Nutrigenetics is a growing area in the field of personal genomics and it is predicted to bring personalized nutrition to the masses. Nutrigenetics will allow us to understand exactly the nutrition that certain genes in our DNA determines that we should and should not consume.
As individuals we are all unique and react differently to certain nutrition which is in part due to our genetic make up and the variations in our genes. Ongoing research in nutrigenetics continues to give us more insights into the macronutrient and micronutrient foods we should eat and avoid.
NutraHacker is a platform that allows you to see your nutrigenetic profile based on your 23andMe data. Sign up to the site (for a fee of $37) and allow it access to your 23andMe API and Nutrahacker will analyze the genes relating to nutrigenetics and produce a PDF report and an online data visualization tool of the nutrition it recommends you should consume and avoid.
The foods that NutraHacker recommends are nothing revolutionary and are typical foods that are considered healthy such as green veg, magnesium, vitamins A, B12 and D, potassium and probiotics. What is interesting however is some of the foods it recommends I avoid are considered healthy. According to my report NutraHacker recommends I avoid Vitamin E due to a SNP (or Single-nucleotide polymorphism) I have that is related to inflammation. The question remains whether not consuming Vitamin E to avoid inflammation outweighs all the health benefits of eating Vitamin E rich foods.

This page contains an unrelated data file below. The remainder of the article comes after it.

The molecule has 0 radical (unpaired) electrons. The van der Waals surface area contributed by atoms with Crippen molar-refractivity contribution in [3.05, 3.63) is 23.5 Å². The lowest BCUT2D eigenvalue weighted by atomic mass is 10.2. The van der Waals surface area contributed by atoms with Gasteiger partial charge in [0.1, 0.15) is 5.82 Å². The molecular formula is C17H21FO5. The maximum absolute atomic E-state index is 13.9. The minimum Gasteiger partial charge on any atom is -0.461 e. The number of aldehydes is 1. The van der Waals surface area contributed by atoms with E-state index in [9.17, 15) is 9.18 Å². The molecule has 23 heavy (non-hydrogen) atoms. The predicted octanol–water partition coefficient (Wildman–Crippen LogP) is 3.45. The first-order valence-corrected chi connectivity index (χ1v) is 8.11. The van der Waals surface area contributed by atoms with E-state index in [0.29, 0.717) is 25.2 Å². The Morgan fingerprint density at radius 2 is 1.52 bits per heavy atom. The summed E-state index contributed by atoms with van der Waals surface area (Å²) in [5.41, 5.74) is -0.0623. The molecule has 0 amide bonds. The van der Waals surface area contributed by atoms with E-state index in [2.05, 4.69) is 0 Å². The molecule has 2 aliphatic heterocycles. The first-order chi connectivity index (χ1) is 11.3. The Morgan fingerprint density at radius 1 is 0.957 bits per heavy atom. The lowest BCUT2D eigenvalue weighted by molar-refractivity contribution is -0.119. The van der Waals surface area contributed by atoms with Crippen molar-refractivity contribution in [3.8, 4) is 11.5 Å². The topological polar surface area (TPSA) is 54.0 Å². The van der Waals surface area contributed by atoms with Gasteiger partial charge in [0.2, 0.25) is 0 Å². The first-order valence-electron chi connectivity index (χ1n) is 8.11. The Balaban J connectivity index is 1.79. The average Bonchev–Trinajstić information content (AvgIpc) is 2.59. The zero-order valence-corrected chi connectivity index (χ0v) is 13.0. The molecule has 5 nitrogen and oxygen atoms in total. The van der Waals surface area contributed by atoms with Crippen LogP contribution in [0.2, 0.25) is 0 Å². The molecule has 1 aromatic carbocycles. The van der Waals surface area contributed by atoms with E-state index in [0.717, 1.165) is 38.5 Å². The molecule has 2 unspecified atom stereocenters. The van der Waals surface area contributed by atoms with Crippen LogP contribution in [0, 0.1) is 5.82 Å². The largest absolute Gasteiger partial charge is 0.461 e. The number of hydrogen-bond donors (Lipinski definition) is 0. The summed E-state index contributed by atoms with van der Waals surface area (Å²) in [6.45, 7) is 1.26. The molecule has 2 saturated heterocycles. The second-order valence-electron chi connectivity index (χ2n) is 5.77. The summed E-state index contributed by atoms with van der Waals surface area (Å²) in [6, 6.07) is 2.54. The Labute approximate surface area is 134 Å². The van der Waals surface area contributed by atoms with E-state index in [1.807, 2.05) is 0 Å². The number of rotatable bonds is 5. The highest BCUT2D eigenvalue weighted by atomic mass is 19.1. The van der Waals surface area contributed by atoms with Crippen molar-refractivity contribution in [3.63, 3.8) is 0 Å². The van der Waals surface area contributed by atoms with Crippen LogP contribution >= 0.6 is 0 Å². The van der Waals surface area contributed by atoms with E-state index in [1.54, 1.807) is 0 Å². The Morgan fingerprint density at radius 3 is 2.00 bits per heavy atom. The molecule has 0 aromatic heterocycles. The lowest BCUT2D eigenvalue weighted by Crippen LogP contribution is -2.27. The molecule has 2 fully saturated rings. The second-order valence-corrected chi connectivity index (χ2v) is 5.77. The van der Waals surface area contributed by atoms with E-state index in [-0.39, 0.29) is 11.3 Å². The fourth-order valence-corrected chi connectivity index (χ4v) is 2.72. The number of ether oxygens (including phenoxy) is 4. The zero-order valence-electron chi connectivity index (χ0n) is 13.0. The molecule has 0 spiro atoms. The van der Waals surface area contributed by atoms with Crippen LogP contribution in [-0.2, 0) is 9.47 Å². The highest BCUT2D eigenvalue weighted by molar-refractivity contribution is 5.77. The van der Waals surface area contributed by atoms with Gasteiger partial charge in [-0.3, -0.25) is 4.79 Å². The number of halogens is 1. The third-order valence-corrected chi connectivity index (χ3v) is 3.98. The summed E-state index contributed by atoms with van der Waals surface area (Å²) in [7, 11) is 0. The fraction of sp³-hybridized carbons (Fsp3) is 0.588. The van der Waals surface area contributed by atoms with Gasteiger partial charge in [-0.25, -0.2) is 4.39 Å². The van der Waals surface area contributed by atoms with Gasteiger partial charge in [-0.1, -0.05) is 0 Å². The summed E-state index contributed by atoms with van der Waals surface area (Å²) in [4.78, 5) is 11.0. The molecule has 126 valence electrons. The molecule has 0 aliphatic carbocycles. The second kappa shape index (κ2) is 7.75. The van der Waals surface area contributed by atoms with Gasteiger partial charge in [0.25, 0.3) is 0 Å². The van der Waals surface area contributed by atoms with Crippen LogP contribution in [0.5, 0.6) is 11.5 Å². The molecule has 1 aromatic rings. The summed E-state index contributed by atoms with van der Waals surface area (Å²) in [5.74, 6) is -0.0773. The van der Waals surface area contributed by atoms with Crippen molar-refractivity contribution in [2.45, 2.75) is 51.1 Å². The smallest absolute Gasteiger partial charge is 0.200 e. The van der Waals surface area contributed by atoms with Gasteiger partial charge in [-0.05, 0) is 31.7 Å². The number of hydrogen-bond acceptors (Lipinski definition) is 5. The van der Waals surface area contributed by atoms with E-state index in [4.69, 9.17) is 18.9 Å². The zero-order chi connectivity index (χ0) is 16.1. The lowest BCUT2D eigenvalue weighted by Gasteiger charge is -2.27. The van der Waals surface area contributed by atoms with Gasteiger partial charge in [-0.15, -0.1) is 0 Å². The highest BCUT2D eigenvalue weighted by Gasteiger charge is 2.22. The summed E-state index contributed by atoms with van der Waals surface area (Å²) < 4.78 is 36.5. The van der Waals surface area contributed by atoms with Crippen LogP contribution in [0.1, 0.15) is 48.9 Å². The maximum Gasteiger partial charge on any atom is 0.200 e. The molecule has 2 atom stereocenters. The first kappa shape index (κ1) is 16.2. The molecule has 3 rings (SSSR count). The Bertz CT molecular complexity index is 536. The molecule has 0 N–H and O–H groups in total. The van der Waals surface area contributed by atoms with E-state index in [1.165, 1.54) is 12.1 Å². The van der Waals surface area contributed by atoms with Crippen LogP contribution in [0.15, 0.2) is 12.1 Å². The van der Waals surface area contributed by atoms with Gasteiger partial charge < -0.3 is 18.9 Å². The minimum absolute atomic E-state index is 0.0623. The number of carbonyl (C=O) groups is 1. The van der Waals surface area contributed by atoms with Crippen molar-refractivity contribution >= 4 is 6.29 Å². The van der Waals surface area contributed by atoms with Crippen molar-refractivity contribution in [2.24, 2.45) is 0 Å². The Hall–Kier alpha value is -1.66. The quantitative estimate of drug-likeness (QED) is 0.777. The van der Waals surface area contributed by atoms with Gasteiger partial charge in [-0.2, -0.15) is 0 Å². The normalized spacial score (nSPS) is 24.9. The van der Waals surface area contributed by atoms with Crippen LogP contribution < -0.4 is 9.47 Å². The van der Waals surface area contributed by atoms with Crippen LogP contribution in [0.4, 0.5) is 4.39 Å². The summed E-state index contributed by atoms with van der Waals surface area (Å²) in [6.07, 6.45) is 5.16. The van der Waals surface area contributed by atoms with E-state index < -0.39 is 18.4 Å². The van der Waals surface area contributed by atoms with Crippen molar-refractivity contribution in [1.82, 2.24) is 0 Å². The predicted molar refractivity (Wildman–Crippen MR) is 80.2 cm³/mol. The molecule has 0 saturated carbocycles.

In short, given this is a very new area of genomics I’m not going to stop consuming Vitamin E based foods off the back of this report but I have started to eat more of the good foods it recommends doing the latter has zero risk.
As more research is carried out in the field of nutrigenetics and the more we discover how nutrition affects our genes the potential to completely revolutionize the nutrition industry by making it highly personalized to the individual is clear. Gone are the days when one diet fits all. We are all unique and highly complex individuals and our genetic profiles reflect this. Our nutrition should too.